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Mark GeerlingsDatabase AdministratorCommented:
No, I don't have any examples of when "distinct" gave me different result sets than I expected, mainly because I probably haven't used "distinct" in a multi-column query for some years.  As long as you expect the "distinct" operator to be applied to every column being selected, and not just to the first column, the results you get should match your expectations.  Just remember though that "distinct" will force a sort operation, and in some queries that may not be needed and may add a significant performance penalty.
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ilaskyCommented:
Distinct means different. Consider this: If in your database, you had shipping methods. Inside the database you have "UPS", "FEDEX", "UPS". If you used distinct in your sql query as stated above, you would get 2 for ups and 1 for fedex. This operator counts different entries in that column and reports to you how many of each category there are. Unique does the same thing. The only operator that I can think of that would give you a different output would be count. Count would just count the items under the column without regard for differences.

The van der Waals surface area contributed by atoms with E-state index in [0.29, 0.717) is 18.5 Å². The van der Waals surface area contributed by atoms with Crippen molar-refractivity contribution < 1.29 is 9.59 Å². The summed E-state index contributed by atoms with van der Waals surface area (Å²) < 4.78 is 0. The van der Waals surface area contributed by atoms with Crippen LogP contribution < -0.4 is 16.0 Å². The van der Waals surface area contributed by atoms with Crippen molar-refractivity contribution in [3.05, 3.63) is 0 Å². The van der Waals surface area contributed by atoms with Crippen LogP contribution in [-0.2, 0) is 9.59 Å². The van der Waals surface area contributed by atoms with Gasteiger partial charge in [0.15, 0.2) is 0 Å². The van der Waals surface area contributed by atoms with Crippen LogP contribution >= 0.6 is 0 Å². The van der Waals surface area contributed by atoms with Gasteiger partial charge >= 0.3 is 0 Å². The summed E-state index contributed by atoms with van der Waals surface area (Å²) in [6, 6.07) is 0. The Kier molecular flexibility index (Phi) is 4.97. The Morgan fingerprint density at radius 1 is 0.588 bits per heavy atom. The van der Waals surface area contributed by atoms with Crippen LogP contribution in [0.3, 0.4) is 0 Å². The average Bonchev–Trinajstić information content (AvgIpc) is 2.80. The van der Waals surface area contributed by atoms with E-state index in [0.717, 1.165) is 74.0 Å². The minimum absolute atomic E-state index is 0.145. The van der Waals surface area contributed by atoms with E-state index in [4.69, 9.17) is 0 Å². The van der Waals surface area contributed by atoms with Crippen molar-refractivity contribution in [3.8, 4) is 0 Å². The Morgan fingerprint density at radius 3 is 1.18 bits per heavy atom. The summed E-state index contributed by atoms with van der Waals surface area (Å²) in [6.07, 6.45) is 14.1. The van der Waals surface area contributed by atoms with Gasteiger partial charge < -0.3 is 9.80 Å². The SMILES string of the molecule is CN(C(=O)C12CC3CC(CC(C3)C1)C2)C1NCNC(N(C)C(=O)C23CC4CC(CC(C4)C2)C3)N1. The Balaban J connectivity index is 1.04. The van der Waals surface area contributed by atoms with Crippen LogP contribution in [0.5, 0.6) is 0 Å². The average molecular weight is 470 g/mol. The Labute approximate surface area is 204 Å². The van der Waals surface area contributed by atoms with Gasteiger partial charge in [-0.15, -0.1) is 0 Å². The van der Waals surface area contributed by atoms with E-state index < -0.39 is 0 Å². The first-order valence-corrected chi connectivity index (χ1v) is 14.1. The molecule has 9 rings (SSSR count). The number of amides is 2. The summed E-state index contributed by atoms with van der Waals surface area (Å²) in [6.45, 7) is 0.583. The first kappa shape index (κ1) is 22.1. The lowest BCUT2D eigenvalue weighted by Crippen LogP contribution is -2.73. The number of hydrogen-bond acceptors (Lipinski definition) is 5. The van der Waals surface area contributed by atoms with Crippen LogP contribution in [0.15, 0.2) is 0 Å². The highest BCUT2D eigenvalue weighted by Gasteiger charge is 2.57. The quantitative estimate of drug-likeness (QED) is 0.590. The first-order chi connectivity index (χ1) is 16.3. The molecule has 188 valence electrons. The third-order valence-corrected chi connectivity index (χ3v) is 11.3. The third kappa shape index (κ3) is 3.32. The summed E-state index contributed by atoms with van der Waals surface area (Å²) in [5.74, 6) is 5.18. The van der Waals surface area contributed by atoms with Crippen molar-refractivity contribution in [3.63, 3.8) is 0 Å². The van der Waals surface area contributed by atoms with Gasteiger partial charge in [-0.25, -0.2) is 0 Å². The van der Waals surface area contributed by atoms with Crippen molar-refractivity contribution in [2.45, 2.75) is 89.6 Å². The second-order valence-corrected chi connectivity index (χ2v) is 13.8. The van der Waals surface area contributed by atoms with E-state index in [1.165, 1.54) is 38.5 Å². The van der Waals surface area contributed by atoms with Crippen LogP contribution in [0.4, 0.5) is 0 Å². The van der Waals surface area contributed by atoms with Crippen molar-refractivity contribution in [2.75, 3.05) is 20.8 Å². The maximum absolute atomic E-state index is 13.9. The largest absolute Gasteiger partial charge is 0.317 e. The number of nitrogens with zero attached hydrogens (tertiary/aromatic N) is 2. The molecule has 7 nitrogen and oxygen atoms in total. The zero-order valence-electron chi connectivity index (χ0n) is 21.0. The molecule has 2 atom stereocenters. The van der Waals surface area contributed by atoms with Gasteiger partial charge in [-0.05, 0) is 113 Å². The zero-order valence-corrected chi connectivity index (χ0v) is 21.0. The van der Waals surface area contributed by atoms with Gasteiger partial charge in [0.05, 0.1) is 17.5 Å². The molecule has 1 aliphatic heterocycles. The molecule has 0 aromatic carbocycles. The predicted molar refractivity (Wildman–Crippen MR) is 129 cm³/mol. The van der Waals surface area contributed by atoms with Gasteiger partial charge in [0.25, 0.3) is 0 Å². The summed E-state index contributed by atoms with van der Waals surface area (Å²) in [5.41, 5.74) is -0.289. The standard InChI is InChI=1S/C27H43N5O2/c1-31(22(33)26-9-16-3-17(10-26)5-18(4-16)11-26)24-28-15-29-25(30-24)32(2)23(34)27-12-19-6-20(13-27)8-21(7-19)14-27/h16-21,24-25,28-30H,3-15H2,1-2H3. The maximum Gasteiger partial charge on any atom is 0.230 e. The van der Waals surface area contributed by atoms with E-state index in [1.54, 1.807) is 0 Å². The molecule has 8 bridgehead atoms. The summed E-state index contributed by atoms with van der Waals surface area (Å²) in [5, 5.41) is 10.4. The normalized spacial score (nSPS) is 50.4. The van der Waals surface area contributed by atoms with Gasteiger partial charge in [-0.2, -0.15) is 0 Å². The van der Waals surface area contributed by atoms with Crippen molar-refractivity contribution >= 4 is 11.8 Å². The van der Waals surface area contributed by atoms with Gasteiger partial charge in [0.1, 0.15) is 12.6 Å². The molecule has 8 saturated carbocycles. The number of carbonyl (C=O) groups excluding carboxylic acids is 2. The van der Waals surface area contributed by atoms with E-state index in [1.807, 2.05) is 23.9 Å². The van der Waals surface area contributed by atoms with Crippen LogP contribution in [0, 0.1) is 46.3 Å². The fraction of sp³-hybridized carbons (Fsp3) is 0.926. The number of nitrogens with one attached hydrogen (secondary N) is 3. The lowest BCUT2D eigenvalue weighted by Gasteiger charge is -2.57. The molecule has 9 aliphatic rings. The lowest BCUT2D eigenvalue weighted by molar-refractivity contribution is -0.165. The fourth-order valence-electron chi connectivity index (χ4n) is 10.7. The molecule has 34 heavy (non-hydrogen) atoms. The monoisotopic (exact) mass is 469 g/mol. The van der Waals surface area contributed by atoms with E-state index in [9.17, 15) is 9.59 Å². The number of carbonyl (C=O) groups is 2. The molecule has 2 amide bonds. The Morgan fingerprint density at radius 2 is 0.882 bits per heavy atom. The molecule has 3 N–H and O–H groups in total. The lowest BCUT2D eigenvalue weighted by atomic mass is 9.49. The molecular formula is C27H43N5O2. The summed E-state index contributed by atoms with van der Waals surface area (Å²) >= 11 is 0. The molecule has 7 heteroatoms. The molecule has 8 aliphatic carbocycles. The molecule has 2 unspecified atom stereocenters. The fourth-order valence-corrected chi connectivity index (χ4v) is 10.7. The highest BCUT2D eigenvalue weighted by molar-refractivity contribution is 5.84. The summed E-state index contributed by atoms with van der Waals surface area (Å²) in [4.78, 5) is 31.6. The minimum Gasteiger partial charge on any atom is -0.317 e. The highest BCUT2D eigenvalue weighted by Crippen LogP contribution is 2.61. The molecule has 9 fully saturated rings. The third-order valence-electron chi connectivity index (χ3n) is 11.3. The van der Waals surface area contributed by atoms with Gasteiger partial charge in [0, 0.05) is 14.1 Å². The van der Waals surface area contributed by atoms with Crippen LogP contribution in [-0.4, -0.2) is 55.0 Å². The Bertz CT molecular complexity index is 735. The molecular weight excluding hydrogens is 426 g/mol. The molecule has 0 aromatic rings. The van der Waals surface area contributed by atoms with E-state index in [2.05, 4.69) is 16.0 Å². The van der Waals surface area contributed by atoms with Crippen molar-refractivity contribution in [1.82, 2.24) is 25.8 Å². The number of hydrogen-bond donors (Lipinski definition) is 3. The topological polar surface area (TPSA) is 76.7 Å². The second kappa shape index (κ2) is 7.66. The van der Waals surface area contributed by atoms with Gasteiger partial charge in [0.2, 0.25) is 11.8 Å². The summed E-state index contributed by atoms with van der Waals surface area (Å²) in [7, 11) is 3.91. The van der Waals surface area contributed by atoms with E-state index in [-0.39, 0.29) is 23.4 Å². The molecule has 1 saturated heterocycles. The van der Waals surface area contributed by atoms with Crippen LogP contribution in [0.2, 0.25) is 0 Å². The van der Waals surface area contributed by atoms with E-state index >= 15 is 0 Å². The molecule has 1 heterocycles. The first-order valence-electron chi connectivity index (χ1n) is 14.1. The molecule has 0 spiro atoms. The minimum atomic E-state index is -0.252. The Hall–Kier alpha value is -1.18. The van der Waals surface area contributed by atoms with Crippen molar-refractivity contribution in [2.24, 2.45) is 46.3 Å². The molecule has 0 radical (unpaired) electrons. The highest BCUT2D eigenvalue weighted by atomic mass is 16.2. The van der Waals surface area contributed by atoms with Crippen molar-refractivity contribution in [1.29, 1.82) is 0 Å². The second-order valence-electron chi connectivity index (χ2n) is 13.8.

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aspire-engCommented:
far away from the dfiference between Distinct and unique, i just want to know is there any way to use Distinct and sorting the order according to another collumn which has been picked by default,
You know guys that we cannot use Distinct a way explained below:

SELECT DISTINCT CONTENT_ID FROM CONTENT_FEATURE
WHERE OBSOLETE_FLAG = 'N'

ORDER BY FEATURE_DATE.

and it is not helpful at all to put the feature_date in the select because this will mislead ...

Just a thought and same i have faced when i used Group_by, it brings down the pefromace as well as it doesn't give us the result we want particularly if we want tp pick the top 10 records orederd by date ... ..!